Virginia tight end Jelani Woods scored a perfect 10.0 Relative Athletic Score, putting him in the 100th percentile. What’s the RAS you ask? It’s a rating system designed by Kent Platte to crunch all of a players’ figures in combine drills and game tape into one number.
So athletically, Woods is the top performing tight end out of the 998 that have tested since 1987.
Every player is then placed in a percentile. Obviously, only a select few have earned a 100th percentile RAS. That may not sound that impressive, but keep in mind some of the other ‘100th percentile’-ers from years past.
Cam Newton was the only quarterback to score in the 100th percentile at QB. I’d say he turned out pretty good. Calvin Johnson, yes, Megatron, is one of only two wide receivers to accomplish this feat. Creed Humphrey, a center who garnered a few Offensive Rookie of the Year votes last year, Brandon Brooks, a three-time Pro Bowler for the Texans and Eagles, and former All-Pro cornerback Byron Jones are a few of the people to have scored in the 100th percentile for athleticism.
Not every athlete to score this high went on to have an illustrious NFL career. The other wide receiver I mentioned earlier was Joe Webb, who actually played quarterback in college and in the NFL. Even though Webb was selected 199th overall, he couldn’t live up to the standard that other 199th overall picks have established. Brian Johnston out of Gardner-Webb University is the highest-testing edge defender ever. He was taken in the seventh round and recorded just two tackles during his NFL career. So, while Woods may be athletic, that doesn’t guarantee a Hall-of-Fame career.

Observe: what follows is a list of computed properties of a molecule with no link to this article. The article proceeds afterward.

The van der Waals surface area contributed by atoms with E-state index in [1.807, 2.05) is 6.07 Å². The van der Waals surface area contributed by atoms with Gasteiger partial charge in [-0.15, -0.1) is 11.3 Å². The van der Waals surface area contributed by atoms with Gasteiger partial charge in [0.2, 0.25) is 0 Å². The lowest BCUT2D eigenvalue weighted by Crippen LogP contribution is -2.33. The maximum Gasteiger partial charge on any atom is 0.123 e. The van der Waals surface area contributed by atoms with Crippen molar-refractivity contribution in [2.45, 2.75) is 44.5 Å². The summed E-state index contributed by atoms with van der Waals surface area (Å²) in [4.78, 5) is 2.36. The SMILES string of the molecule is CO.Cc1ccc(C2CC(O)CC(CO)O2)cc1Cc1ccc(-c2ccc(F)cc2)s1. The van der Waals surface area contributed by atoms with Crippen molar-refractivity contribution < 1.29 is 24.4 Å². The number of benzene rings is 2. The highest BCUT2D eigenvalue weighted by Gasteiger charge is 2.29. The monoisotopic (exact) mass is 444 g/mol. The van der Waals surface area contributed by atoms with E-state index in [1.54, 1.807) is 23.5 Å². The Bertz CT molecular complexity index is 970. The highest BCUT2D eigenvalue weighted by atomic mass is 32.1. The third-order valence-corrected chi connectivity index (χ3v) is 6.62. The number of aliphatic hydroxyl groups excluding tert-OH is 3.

Still, that athleticism isn’t something that can be overlooked. At the very least, Woods has a similar skillset to someone like Mo Alie-Cox, which would be a fine addition to most NFL teams already. That being said, if Woods finds himself in the right system, with a head coach that knows how to maximize his athleticism, we could have the next Jimmy Graham on our hands. We’re talking prime Jimmy Graham, and we don’t say that lightly.
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